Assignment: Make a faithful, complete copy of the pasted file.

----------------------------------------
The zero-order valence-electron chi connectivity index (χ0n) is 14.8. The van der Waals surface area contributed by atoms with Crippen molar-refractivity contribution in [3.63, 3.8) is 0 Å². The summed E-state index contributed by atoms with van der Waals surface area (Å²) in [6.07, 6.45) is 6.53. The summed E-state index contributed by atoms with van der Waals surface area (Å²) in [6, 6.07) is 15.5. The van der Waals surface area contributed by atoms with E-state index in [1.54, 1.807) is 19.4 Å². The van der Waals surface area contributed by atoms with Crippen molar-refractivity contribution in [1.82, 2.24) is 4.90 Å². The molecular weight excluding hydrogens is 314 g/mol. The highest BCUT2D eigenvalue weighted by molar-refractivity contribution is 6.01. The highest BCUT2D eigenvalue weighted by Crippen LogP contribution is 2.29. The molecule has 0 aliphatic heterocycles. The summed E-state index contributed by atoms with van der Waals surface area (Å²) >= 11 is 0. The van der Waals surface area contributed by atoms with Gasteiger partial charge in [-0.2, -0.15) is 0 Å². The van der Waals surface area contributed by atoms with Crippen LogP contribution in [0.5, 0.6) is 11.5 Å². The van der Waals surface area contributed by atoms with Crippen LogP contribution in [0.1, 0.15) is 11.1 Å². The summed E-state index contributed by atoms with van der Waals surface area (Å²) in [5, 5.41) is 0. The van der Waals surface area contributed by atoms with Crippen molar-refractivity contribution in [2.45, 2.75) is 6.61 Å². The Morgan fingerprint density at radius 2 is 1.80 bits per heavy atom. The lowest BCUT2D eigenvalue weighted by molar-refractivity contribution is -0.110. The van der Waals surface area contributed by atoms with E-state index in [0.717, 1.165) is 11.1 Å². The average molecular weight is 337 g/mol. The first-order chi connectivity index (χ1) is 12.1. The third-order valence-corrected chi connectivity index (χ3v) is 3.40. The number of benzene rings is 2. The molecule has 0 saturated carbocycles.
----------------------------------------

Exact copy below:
The zero-order valence-electron chi connectivity index (χ0n) is 14.8. The van der Waals surface area contributed by atoms with Crippen molar-refractivity contribution in [3.63, 3.8) is 0 Å². The summed E-state index contributed by atoms with van der Waals surface area (Å²) in [6.07, 6.45) is 6.53. The summed E-state index contributed by atoms with van der Waals surface area (Å²) in [6, 6.07) is 15.5. The van der Waals surface area contributed by atoms with E-state index in [1.54, 1.807) is 19.4 Å². The van der Waals surface area contributed by atoms with Crippen molar-refractivity contribution in [1.82, 2.24) is 4.90 Å². The molecular weight excluding hydrogens is 314 g/mol. The highest BCUT2D eigenvalue weighted by molar-refractivity contribution is 6.01. The highest BCUT2D eigenvalue weighted by Crippen LogP contribution is 2.29. The molecule has 0 aliphatic heterocycles. The summed E-state index contributed by atoms with van der Waals surface area (Å²) >= 11 is 0. The van der Waals surface area contributed by atoms with Gasteiger partial charge in [-0.2, -0.15) is 0 Å². The van der Waals surface area contributed by atoms with Crippen LogP contribution in [0.5, 0.6) is 11.5 Å². The van der Waals surface area contributed by atoms with Crippen LogP contribution in [0.1, 0.15) is 11.1 Å². The summed E-state index contributed by atoms with van der Waals surface area (Å²) in [5, 5.41) is 0. The van der Waals surface area contributed by atoms with Crippen molar-refractivity contribution in [2.45, 2.75) is 6.61 Å². The Morgan fingerprint density at radius 2 is 1.80 bits per heavy atom. The lowest BCUT2D eigenvalue weighted by molar-refractivity contribution is -0.110. The van der Waals surface area contributed by atoms with E-state index in [0.717, 1.165) is 11.1 Å². The average molecular weight is 337 g/mol. The first-order chi connectivity index (χ1) is 12.1. The third-order valence-corrected chi connectivity index (χ3v) is 3.40. The number of benzene rings is 2. The molecule has 0 saturated carbocycles.